12 killed, 11 missing in Poland mine accidents

Prosecutors open investigations into the accidents

12 killed, 11 missing in Poland mine accidents

Three more deaths have pushed the casualty tally from two mine explosions in southern Poland to 12 while 11 are still missing after the incidents that happened last week.

Rescue workers have recovered two bodies of missing miners at one coal mine, according to a report.

The discovery of the bodies pushed the death toll of the tremor and methane gas discharge at the Borynia-Zofiowka mine last Saturday to at least six miners, noted The Associated Press.

Rescue workers are still searching for four other missing miners.

Meanwhile, another worker died Sunday from injuries he sustained during methane gas blasts on Wednesday at the Pniowek mine.

That worker was the sixth casualty from repeated explosions at the Pniowek mine to six. Seven workers are still missing, but the search and rescue operation was suspended after more methane blasts on Thursday injured 10 rescue workers.

Risk assessment is key to an effective mine rescue plan, according to one expert.

“Unlike a home that has many windows and doors you can leave from, a mine usually only has two or three means of egress,” said Mike Parent, VP of prevention services at Workplace Safety North (WSN), the Ontario health and safety association serving the mining sector.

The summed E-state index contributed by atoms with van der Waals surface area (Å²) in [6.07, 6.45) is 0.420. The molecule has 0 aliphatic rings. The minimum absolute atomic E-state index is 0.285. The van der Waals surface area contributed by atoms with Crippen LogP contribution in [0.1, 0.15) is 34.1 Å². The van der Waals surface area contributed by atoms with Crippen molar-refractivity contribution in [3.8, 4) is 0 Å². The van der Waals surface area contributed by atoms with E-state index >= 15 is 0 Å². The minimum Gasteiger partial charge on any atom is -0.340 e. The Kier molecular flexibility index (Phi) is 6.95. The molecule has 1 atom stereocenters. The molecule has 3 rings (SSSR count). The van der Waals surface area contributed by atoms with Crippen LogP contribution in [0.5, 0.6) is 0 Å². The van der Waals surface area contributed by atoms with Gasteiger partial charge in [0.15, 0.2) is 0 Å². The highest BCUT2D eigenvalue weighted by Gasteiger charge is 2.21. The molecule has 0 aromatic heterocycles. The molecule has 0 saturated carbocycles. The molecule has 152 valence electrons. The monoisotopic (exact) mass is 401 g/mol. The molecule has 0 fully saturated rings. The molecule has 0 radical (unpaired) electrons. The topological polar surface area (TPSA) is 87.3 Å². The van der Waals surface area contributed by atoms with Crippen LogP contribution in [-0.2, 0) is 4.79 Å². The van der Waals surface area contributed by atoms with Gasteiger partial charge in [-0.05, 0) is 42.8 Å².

Dozens of miners were also injured, and many of them hospitalized with burns, according to the Reuters report.

Prosecutors have opened investigations into the accidents. Poland’s Prime Minister Mateusz Morawiecki said that experts will check conditions and procedures at both mines.

Around 70 per cent of Poland’s energy comes from coal, according to the report. Following Russia’s invasion of Ukraine in February, Canadian embassy staff fled the country, according to a CBC report.

Previously, 39 miners were rescued from Vale’s Totten Mine near Sudbury in Ontario. After they were evacuated, Ted Hanley, of Ontario Mine Rescue, explained to COS the operation – and the dangers they had to navigate.

The British Columbia government’s claim in September 2021 that the province is already a leader in sustainable mining is misleading, according to the BC Mining Law Reform (BCMLR) network.